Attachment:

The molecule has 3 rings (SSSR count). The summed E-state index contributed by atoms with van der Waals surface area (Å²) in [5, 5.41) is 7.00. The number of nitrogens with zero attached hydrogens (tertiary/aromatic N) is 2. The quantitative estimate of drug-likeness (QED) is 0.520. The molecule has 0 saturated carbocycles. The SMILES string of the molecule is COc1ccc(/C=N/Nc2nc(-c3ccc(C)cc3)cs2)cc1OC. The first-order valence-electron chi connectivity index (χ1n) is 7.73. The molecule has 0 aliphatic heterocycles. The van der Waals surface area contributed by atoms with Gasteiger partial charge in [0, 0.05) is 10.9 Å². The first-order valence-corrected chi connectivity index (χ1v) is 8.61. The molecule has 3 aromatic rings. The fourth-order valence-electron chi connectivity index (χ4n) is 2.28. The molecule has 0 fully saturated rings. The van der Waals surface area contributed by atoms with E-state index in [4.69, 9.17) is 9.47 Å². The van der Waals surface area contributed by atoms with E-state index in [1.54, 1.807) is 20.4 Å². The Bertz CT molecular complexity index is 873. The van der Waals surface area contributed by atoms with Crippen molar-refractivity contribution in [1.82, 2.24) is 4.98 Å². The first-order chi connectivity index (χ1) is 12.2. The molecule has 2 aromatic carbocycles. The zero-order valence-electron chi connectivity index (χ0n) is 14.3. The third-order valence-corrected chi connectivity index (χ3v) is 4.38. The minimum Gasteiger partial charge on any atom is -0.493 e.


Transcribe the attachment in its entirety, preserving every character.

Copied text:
The molecule has 3 rings (SSSR count). The summed E-state index contributed by atoms with van der Waals surface area (Å²) in [5, 5.41) is 7.00. The number of nitrogens with zero attached hydrogens (tertiary/aromatic N) is 2. The quantitative estimate of drug-likeness (QED) is 0.520. The molecule has 0 saturated carbocycles. The SMILES string of the molecule is COc1ccc(/C=N/Nc2nc(-c3ccc(C)cc3)cs2)cc1OC. The first-order valence-electron chi connectivity index (χ1n) is 7.73. The molecule has 0 aliphatic heterocycles. The van der Waals surface area contributed by atoms with Gasteiger partial charge in [0, 0.05) is 10.9 Å². The first-order valence-corrected chi connectivity index (χ1v) is 8.61. The molecule has 3 aromatic rings. The fourth-order valence-electron chi connectivity index (χ4n) is 2.28. The molecule has 0 fully saturated rings. The van der Waals surface area contributed by atoms with E-state index in [4.69, 9.17) is 9.47 Å². The van der Waals surface area contributed by atoms with E-state index in [1.54, 1.807) is 20.4 Å². The Bertz CT molecular complexity index is 873. The van der Waals surface area contributed by atoms with Crippen molar-refractivity contribution in [1.82, 2.24) is 4.98 Å². The first-order chi connectivity index (χ1) is 12.2. The molecule has 2 aromatic carbocycles. The zero-order valence-electron chi connectivity index (χ0n) is 14.3. The third-order valence-corrected chi connectivity index (χ3v) is 4.38. The minimum Gasteiger partial charge on any atom is -0.493 e.